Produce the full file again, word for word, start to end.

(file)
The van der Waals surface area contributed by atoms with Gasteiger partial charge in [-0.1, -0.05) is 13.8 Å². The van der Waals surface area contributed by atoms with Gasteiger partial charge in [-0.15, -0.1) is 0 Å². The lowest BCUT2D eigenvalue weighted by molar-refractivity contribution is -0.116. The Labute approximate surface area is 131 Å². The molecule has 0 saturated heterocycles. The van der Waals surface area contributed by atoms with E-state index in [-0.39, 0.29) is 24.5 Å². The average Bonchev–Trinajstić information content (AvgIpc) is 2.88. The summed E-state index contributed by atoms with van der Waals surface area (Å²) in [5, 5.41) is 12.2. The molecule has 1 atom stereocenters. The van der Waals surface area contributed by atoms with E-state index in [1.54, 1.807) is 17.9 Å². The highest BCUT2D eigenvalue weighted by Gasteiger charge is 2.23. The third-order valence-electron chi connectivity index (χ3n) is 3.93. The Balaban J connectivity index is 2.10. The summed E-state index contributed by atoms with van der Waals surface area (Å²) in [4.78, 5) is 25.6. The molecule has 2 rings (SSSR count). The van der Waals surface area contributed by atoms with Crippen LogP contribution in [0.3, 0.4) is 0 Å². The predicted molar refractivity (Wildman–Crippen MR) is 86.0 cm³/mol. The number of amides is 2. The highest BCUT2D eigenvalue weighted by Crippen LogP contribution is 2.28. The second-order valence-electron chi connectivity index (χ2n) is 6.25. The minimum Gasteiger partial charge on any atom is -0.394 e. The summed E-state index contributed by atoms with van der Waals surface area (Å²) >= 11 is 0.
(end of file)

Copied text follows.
The van der Waals surface area contributed by atoms with Gasteiger partial charge in [-0.1, -0.05) is 13.8 Å². The van der Waals surface area contributed by atoms with Gasteiger partial charge in [-0.15, -0.1) is 0 Å². The lowest BCUT2D eigenvalue weighted by molar-refractivity contribution is -0.116. The Labute approximate surface area is 131 Å². The molecule has 0 saturated heterocycles. The van der Waals surface area contributed by atoms with E-state index in [-0.39, 0.29) is 24.5 Å². The average Bonchev–Trinajstić information content (AvgIpc) is 2.88. The summed E-state index contributed by atoms with van der Waals surface area (Å²) in [5, 5.41) is 12.2. The molecule has 1 atom stereocenters. The van der Waals surface area contributed by atoms with E-state index in [1.54, 1.807) is 17.9 Å². The highest BCUT2D eigenvalue weighted by Gasteiger charge is 2.23. The third-order valence-electron chi connectivity index (χ3n) is 3.93. The Balaban J connectivity index is 2.10. The summed E-state index contributed by atoms with van der Waals surface area (Å²) in [4.78, 5) is 25.6. The molecule has 2 rings (SSSR count). The van der Waals surface area contributed by atoms with Crippen LogP contribution in [0.3, 0.4) is 0 Å². The predicted molar refractivity (Wildman–Crippen MR) is 86.0 cm³/mol. The number of amides is 2. The highest BCUT2D eigenvalue weighted by Crippen LogP contribution is 2.28. The second-order valence-electron chi connectivity index (χ2n) is 6.25. The minimum Gasteiger partial charge on any atom is -0.394 e. The summed E-state index contributed by atoms with van der Waals surface area (Å²) >= 11 is 0.